Categories: Left and Right

8 replies »

  1. About 2013, an MIT person proposed a method that would inject about 1 million tons per year of Sulfur Dioxide into the high atmosphere (about 60,000 feet above ground level. This would counteract the heating caused by greenhouse gases, primarily CO2.
    https://www.technologyreview.com/s/511016/a-cheap-and-easy-plan-to-stop-global-warming/ and

    From the latter:

    “A pair of Harvard climate scientists are preparing small-scale atmospheric experiments that could offer insights into the feasibility and risks of deliberately altering the climate to ease global warming.

    “They would be among the earliest official geoengineering-related experiments conducted outside of a controlled laboratory or computer model, underscoring the growing sense of urgency among scientists to begin seriously studying the possibility as the threat of climate change mounts.

    “Sometime next year, Harvard professors David Keith and Frank Keutsch hope to launch a high-altitude balloon, tethered to a gondola equipped with propellers and sensors, from a site in Tucson, Arizona. After initial engineering tests, the “StratoCruiser” would spray a fine mist of materials such as sulfur dioxide, alumina, or calcium carbonate into the stratosphere. The sensors would then measure the reflectivity of the particles, the degree to which they disperse or coalesce, and the way they interact with other compounds in the atmosphere.

    “The researchers first proposed these balloon experiments in a 2014 paper. But at a geoengineering conference in Washington, D.C., on Friday, Keith said they have begun engineering design work with Arizona test balloon company World View Enterprises. They’ve also started discussions about the appropriate governance structure for such an experiment, and they plan to set up an independent body to review their proposals.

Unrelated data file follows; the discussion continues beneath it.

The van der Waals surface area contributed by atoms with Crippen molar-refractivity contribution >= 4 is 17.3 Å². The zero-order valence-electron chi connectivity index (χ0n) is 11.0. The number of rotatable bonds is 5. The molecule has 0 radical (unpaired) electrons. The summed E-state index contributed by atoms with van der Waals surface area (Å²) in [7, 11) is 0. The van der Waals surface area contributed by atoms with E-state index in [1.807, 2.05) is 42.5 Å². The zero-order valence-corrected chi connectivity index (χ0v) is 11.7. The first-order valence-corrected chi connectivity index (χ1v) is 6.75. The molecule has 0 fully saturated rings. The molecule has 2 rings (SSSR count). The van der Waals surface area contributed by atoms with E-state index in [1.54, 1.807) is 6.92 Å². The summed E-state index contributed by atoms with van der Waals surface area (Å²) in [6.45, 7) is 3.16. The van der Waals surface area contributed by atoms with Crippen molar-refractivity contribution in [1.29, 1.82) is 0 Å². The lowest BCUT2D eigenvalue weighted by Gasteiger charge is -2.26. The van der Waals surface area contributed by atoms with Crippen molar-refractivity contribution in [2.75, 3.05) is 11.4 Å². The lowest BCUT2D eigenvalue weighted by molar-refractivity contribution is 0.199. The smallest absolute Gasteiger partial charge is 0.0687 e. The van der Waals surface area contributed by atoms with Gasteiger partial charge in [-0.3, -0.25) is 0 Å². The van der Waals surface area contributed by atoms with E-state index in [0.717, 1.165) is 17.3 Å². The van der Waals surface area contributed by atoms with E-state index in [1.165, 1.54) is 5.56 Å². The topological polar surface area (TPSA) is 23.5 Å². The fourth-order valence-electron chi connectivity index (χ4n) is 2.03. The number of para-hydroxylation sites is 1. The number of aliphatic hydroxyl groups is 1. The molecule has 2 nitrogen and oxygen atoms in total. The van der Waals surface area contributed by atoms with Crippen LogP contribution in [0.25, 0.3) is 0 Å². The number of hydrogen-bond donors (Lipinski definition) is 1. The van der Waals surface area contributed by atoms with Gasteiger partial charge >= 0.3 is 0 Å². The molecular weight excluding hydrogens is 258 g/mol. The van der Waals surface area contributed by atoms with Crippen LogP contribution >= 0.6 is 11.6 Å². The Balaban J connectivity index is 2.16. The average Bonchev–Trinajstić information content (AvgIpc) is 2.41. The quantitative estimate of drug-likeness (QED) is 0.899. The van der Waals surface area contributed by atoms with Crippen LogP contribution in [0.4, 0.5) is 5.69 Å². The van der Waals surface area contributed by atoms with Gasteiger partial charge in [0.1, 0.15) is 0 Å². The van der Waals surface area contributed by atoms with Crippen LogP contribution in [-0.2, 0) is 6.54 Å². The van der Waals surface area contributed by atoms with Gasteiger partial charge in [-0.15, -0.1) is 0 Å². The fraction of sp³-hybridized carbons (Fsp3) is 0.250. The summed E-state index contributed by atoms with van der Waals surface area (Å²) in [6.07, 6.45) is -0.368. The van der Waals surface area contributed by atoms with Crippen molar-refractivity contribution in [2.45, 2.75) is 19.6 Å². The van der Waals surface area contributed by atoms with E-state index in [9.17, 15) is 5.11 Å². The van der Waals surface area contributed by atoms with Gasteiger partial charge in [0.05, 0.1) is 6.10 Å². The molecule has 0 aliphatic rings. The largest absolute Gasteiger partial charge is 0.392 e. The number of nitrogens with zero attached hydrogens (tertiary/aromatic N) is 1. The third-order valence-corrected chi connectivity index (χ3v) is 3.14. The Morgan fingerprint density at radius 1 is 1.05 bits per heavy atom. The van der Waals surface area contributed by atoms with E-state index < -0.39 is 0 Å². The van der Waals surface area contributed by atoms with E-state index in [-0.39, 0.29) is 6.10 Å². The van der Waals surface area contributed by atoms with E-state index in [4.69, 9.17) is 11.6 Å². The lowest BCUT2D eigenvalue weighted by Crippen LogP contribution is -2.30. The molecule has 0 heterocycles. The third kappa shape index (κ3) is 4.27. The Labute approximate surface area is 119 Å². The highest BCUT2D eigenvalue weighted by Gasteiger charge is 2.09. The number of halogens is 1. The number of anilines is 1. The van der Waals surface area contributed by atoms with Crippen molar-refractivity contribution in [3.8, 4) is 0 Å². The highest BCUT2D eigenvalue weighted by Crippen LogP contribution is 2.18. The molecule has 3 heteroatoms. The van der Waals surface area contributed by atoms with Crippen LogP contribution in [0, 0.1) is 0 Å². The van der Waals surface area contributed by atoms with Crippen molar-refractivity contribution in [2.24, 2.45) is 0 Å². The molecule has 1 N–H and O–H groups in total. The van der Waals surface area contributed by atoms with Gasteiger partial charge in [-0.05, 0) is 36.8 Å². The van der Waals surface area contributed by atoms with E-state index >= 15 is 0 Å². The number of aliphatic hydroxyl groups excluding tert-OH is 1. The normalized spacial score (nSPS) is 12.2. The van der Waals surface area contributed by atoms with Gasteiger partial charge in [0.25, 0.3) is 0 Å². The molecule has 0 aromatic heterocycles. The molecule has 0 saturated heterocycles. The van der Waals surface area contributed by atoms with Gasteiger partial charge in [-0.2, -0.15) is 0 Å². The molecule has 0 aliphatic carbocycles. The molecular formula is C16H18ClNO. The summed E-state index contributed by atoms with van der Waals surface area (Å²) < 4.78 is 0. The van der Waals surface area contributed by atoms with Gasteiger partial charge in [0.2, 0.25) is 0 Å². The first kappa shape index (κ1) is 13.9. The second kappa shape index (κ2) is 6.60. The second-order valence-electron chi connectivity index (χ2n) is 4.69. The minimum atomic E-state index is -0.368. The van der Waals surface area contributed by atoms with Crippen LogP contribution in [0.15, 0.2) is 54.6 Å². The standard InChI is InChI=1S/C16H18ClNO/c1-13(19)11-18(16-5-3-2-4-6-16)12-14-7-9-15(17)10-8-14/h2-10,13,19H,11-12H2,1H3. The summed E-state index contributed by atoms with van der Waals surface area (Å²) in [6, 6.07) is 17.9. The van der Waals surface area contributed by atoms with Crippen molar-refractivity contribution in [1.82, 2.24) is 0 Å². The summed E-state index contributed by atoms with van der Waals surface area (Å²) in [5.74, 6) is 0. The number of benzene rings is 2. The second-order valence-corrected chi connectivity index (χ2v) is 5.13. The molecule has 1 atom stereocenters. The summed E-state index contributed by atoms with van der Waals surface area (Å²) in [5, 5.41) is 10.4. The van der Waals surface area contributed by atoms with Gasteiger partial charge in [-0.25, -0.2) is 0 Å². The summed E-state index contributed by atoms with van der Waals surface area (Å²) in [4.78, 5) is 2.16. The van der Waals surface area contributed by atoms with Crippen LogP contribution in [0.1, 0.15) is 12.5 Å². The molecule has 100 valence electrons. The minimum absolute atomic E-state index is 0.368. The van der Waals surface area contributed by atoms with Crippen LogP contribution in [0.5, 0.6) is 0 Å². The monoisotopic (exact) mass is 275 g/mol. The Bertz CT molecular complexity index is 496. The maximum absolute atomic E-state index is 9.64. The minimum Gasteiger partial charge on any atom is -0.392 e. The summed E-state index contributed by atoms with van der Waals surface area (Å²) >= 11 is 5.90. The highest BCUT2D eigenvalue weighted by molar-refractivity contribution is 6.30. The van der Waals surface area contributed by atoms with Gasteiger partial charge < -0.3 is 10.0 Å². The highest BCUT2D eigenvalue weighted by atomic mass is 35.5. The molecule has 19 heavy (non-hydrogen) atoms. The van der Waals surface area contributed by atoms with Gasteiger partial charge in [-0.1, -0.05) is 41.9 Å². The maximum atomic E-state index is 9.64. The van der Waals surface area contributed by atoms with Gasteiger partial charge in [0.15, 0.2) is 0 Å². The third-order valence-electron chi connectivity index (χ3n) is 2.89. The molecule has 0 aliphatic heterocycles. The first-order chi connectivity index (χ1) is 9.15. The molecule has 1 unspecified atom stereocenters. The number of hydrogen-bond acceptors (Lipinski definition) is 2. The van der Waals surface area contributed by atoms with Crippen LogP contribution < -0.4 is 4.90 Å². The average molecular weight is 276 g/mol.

“We would like to have the first flights next year,” he said at the Forum on U.S. Solar Geoengineering Research, held at the Carnegie Endowment for International Peace.

    “In an earlier interview with MIT Technology Review, Keith stressed that the experiments would not be a binary test of geoengineering itself. But they should provide useful information about the proposed method that he has closely studied, known as solar radiation management.

    “The basic idea is that spraying certain types of particles into the stratosphere could help reflect more heat back into space. Scientists believe it could work because nature already does it. Large volcanic eruptions in the past have blasted tens of millions of tons of sulfur dioxide into the sky, which contributed to lower global temperatures in subsequent months.
    [end of quote]

    • I wouldn’t trust it. This planet has been around much longer than we have, we’re just naked little monkeys; we’ll probably screw it up somehow. A volcano can do this? Perhaps an asteroid impact? Some lovely catastrophe is bound to happen soon enough, then we’ll have a nice little winter.

      • “I wouldn’t trust it.”